The main purpose of O.S.A. is to promote a scientifically sound and ethically sustainable approach to research.

Key objectives of O.S.A. are:

  • Contribute to the dissemination of the human-based New Approach Methodologies (NAMs) within the scientific community, in line with the emerging paradigm of biomedical research of the 21st century;
  • To illustrate to the public the advances of biomedical research without the use of animals (in vitro, in silico, etc.), through publications, management of online information channels, purchase of advertising spaces and in any other useful way;
  • Strive to make the study of human-based methods compulsory in academic curricula;
  • Contribute positively to the public debate on scientific criticism of animal experimentation, organizing conferences, meetings, workhops and any other public opportunity for discussion on the subject, useful to stimulate critical sense and dialogue;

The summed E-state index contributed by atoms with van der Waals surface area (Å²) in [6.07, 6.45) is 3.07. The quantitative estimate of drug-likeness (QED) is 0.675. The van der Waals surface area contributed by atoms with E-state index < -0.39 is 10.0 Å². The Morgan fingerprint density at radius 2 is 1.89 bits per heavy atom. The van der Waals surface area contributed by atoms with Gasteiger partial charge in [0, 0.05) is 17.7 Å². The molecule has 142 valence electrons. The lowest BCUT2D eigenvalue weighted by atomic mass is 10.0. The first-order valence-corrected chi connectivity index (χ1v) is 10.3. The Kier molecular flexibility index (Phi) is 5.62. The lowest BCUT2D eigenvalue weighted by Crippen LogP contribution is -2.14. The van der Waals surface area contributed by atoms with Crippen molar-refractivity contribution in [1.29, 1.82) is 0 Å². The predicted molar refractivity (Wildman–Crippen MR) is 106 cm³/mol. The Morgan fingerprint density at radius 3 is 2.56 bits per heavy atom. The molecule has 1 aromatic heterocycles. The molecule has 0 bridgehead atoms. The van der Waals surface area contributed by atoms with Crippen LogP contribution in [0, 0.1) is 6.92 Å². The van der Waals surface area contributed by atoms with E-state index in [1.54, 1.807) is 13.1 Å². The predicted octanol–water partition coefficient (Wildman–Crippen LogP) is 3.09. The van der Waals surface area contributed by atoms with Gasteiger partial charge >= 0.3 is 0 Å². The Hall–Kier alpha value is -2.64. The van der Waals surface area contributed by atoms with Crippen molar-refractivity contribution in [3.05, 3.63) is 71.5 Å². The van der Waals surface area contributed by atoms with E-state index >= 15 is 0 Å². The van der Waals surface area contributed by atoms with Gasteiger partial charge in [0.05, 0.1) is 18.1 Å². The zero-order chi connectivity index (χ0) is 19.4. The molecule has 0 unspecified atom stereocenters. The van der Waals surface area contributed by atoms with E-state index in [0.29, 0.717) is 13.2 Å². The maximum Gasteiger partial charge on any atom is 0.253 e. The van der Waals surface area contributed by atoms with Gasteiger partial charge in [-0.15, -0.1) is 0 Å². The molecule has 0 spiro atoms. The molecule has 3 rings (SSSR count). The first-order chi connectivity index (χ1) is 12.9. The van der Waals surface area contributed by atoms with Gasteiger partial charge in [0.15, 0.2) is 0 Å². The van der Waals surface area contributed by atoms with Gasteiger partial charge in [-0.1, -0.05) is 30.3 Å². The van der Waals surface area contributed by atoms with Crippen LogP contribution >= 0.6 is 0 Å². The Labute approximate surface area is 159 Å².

• Provide scientific contributions on topics of interest (studies, publication of peer reviewed papers , presentation of posters, participation in scientific seminars, etc.) also in collaboration with other associations, organizations and institutions;
  • Inform the public about the non scientific reasons why animals are still claimed as gold standard in biomedical research to study the human organism, despite the fact that there is more and more scientific evidence questioning their adequacy; 
  • Inform the public about the dangers of research based on inadequate models (both in vitro and in vivo) and the benefits that could result from a human-based approach;
  • To raise the necessary funds to make the above activities possible and to be able to establish scholarships/research dedicated to human-based methods, funding for students, young researchers, etc.

The Association aims to provide the public, patients, journalists, policy makers, teachers and students with rigorous iand updated nformation on human-based biomedical research and NAMs, in line with the principles and strategies of the 21st century research paradigm.